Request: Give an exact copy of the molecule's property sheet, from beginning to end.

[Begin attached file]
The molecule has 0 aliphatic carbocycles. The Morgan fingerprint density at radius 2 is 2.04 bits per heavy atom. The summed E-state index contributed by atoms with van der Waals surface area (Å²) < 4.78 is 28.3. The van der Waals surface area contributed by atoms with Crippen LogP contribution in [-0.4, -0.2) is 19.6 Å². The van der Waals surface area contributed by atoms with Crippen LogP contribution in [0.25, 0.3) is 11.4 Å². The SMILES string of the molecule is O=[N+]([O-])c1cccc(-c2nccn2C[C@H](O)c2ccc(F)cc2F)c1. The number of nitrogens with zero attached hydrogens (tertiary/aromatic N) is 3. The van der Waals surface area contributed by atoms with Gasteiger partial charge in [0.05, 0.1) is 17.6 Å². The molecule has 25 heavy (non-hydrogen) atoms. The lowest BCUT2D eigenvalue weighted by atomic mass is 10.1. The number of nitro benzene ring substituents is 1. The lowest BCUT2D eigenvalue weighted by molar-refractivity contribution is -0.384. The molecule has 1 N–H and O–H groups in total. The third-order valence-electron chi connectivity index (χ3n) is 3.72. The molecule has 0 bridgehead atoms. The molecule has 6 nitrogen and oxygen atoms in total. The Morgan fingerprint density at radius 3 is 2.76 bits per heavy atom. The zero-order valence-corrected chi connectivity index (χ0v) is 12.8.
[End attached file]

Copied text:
The molecule has 0 aliphatic carbocycles. The Morgan fingerprint density at radius 2 is 2.04 bits per heavy atom. The summed E-state index contributed by atoms with van der Waals surface area (Å²) < 4.78 is 28.3. The van der Waals surface area contributed by atoms with Crippen LogP contribution in [-0.4, -0.2) is 19.6 Å². The van der Waals surface area contributed by atoms with Crippen LogP contribution in [0.25, 0.3) is 11.4 Å². The SMILES string of the molecule is O=[N+]([O-])c1cccc(-c2nccn2C[C@H](O)c2ccc(F)cc2F)c1. The number of nitrogens with zero attached hydrogens (tertiary/aromatic N) is 3. The van der Waals surface area contributed by atoms with Gasteiger partial charge in [0.05, 0.1) is 17.6 Å². The molecule has 25 heavy (non-hydrogen) atoms. The lowest BCUT2D eigenvalue weighted by atomic mass is 10.1. The number of nitro benzene ring substituents is 1. The lowest BCUT2D eigenvalue weighted by molar-refractivity contribution is -0.384. The molecule has 1 N–H and O–H groups in total. The third-order valence-electron chi connectivity index (χ3n) is 3.72. The molecule has 0 bridgehead atoms. The molecule has 6 nitrogen and oxygen atoms in total. The Morgan fingerprint density at radius 3 is 2.76 bits per heavy atom. The zero-order valence-corrected chi connectivity index (χ0v) is 12.8.